The Reason I’m Done With My Formal Education

May 18, 2014

4 years and hundreds of all-nighters later, I’ll soon be looking into a piece of paper which classifies me as educated.  Yes, I’ll soon be looking at a computer science degree that everyone values so much. Without any doubt, it’s been an incredible journey. Although I’ve enjoyed the 4 years I’ve spent at McGill, university education made me question the value of formal education.

My decision is clear: I’m never going to pursue another degree at any university. No masters nor PhD. I’ve spent enough time and money on formal education, and I don’t think it’s worth it. Learning is definitely a lifelong process, and there are much better ways to do it.

Now, I’m putting together these thoughts of mine that have been shaped within past 4 years.

Let’s take a look at my past to see how my thoughts have evolved. I was a pretty successful kid, if you look back at my elementary school and high school record. In fact, I’ve graduated as the valedictorian from both. I had a pretty good learning experience prior to starting university. Being classified as the smartest kid in the class, I got a lot of personal attention which gave me unlimited access to my teachers and my school’s resources. It wasn’t just me though, pretty much everyone was happy because we had really good teachers who were there every time we needed them. They loved it because they were educated to be teachers. More than being knowledgeable, they knew how to communicate knowledge well. Then I started university. And everything about the teachers and the educational system has changed. Not that you only had to chase your professors to learn stuff, there was a great deal of them who openly hated teaching and showed no passion communicating knowledge. University was a different place where you had to be absolutely self-motivated to make it further. I will now discuss the main problems with formal education, specifically focusing on university level education which has lead me to this decision. That is what the labor market cares about anyways – anything before university is not valued much for highly skilled labor market.

1. Teaching vs. Research

I will always remember my first year calculus teachers during my undergrad. I was unfortunate to had had Professor X (won’t call out his name) 3 semesters in a row. Sadly, these were all math classes, which used to be my favorite subject prior to starting university. And Professor X made me hate it. He was a 60+ year old genius math professor with a long white beard who had reached a certain amount of recognition in his field thanks to his publications. He has also been teaching for years, despite the terrible course evaluations he had received at the end of every year. The university had to keep him. Because he was a recognized math genius whose publications helped the university’s research rankings. Now, I do respect Professor X’s extreme success in his field, but he was terrible at teaching. He was unable to communicate, constantly speaking to the blackboard and crunching numbers on his own. Every time I took a course he was teaching, I figured it’s not an efficient use of my time to attend his lectures. I’d rather study from a textbook or online lectures, and understand what he was trying to teach the whole class in 10 minutes.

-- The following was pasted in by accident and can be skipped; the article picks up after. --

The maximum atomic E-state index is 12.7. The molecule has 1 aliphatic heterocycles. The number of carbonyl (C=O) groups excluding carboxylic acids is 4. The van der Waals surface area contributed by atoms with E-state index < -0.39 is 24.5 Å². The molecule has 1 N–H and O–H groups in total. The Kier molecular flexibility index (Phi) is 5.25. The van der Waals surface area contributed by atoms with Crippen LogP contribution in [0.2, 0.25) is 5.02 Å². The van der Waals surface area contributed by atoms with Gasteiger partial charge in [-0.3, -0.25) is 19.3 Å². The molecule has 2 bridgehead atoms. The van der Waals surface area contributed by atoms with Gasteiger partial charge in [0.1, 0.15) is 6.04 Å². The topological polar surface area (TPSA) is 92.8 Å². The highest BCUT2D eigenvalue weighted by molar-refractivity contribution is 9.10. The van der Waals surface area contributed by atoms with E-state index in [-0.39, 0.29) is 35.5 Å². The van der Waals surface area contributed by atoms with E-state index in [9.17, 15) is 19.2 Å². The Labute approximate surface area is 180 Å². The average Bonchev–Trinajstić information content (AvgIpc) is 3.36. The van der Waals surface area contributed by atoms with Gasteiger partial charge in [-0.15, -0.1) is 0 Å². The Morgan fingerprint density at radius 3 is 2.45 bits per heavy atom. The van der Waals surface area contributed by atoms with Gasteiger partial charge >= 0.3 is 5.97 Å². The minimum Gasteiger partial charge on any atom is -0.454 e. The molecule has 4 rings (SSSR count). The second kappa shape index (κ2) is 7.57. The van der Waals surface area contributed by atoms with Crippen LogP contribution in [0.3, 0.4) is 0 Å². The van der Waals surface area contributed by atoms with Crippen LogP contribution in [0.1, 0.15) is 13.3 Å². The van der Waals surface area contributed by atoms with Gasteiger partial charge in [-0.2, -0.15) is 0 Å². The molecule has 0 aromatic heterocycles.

Professor X is not an exception. I had Professor X’s every year, in different subjects throughout the university. So did all my friends in university.

The fact that I was studying at a university ranked top-20 worldwide which I’ve spent quite an effort to be admitted, but some kid in an unaccredited college in a small town had much better calculus education than I did hurt me a lot. Because that kid’s teachers were educators. They were obviously not genius researchers, but they knew how to communicate knowledge well.

At undergrad level, universities should differentiate between teaching professors and research professors. Not everyone who is a great researcher can communicate their knowledge. In the example above, Professor X makes a great research professor but a terrible teaching professor. So he should only do his research. Teaching professors on the other hand should be natural communicators who have gone through some pedagogical training. They should also be proven to have certain level of knowledge in order to teach in a university. My experience shows that some young masters students who end up becoming TAs make good teachers. These people should be able to be a teaching professor. A professor can be both a research and teaching professor, but in order to do so, they should satisfy both criteria.